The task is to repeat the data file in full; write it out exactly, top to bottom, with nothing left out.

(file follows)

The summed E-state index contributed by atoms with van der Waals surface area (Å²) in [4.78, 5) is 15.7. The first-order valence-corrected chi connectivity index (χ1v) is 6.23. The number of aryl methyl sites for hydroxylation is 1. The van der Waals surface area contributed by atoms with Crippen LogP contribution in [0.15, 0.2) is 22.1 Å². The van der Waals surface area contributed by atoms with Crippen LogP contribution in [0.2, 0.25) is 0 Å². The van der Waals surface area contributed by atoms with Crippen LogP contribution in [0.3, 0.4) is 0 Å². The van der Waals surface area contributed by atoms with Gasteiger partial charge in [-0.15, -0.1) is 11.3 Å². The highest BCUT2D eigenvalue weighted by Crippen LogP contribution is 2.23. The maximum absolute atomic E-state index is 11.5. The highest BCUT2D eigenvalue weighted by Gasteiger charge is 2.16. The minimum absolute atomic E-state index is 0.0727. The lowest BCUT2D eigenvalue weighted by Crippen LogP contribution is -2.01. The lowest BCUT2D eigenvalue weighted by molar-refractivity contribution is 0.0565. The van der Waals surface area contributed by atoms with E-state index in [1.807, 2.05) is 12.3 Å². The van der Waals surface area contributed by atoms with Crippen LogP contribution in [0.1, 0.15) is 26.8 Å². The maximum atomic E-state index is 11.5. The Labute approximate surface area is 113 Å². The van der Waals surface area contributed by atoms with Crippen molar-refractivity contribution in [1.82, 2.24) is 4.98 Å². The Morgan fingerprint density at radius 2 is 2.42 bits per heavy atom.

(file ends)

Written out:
The summed E-state index contributed by atoms with van der Waals surface area (Å²) in [4.78, 5) is 15.7. The first-order valence-corrected chi connectivity index (χ1v) is 6.23. The number of aryl methyl sites for hydroxylation is 1. The van der Waals surface area contributed by atoms with Crippen LogP contribution in [0.15, 0.2) is 22.1 Å². The van der Waals surface area contributed by atoms with Crippen LogP contribution in [0.2, 0.25) is 0 Å². The van der Waals surface area contributed by atoms with Crippen LogP contribution in [0.3, 0.4) is 0 Å². The van der Waals surface area contributed by atoms with Gasteiger partial charge in [-0.15, -0.1) is 11.3 Å². The highest BCUT2D eigenvalue weighted by Crippen LogP contribution is 2.23. The maximum absolute atomic E-state index is 11.5. The highest BCUT2D eigenvalue weighted by Gasteiger charge is 2.16. The minimum absolute atomic E-state index is 0.0727. The lowest BCUT2D eigenvalue weighted by Crippen LogP contribution is -2.01. The lowest BCUT2D eigenvalue weighted by molar-refractivity contribution is 0.0565. The van der Waals surface area contributed by atoms with E-state index in [1.807, 2.05) is 12.3 Å². The van der Waals surface area contributed by atoms with Crippen LogP contribution in [0.1, 0.15) is 26.8 Å². The maximum atomic E-state index is 11.5. The Labute approximate surface area is 113 Å². The van der Waals surface area contributed by atoms with Crippen molar-refractivity contribution in [1.82, 2.24) is 4.98 Å². The Morgan fingerprint density at radius 2 is 2.42 bits per heavy atom.